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Education Resources

Barriers to Effective Listening from SMU MBA MB0023 of Business Communication

Monday, June 7, 2010

Listening is the most important part of the communication process. However, listening skills do not come naturally to most people; these require willingness, practice and patience to develop on the part of the person, who wishes to acquire these skills.

There are many reasons as to why individuals fail to listen successfully. These include:

Interrupting is a problem for many reasons. First, it is an aggressive behavior and will most likely bring a negative response from the speaker being interrupted.

Faking attention and tuning out can be offensive and is usually hard to hide. This hurts the speaker as it sends him the message that the listener doesn’t really care about what the speaker is saying.

Becoming emotional can hinder one’s ability to listen. It is important that the receiver be aware of his or her emotions.

Jumping to conclusions is often considered as the most common barrier to listening. The listening, to be effective, should be done with full attention to whatever the speaker has to say.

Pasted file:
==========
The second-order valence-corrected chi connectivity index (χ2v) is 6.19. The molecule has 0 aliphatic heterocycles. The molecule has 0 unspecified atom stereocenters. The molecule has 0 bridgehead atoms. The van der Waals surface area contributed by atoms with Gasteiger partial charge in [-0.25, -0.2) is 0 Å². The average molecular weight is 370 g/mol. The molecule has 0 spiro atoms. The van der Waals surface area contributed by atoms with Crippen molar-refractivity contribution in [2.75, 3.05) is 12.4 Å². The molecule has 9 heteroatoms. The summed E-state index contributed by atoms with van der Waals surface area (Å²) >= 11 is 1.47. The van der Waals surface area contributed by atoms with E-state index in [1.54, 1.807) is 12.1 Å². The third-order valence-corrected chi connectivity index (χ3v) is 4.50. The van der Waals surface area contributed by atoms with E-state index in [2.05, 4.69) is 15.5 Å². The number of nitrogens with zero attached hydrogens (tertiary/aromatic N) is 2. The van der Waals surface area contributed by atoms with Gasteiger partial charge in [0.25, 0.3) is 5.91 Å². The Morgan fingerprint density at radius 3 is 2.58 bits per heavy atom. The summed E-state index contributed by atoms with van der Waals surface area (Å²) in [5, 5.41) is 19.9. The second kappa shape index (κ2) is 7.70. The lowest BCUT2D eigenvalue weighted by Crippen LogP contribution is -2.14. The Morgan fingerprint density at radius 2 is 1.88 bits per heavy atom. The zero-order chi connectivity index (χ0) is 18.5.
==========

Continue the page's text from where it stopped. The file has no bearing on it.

Getting distracted is common while trying to communicate. Often, one has many tasks to do or there is a lot of other activity taking place while someone is trying to communicate.

Pre-judging the subject: Often, instead of listening to the speaker, many people tend to assume that the subject is boring or dull. During any conversation, presentation or speech, they turn their attention to other things or simply day-dream.

Wrong focus: Another barrier of listening is the focus of the listener on appearance and delivery of the speaker. The listeners observe the appearance and the delivery style of speaker instead of listening to what is being said.

Gathering only facts: Many people listen to gather facts instead or trying to understand the underlying idea and integrated it with non-verbal communication.

Inflexibility while listening: Many formal speeches are not carefully outlined and organized.

Avoiding complicated subjects: When the subject is technical or complicated, many people stop listening altogether.

The strategies that one has to develop in order to be a good listener are: Providing clues that one is actively involved, concentrating while someone is talking, refraining from formulating an immediate response, trying to prepare beforehand, being prepared to accept revisions and being sure that the environment is conducive to listening.


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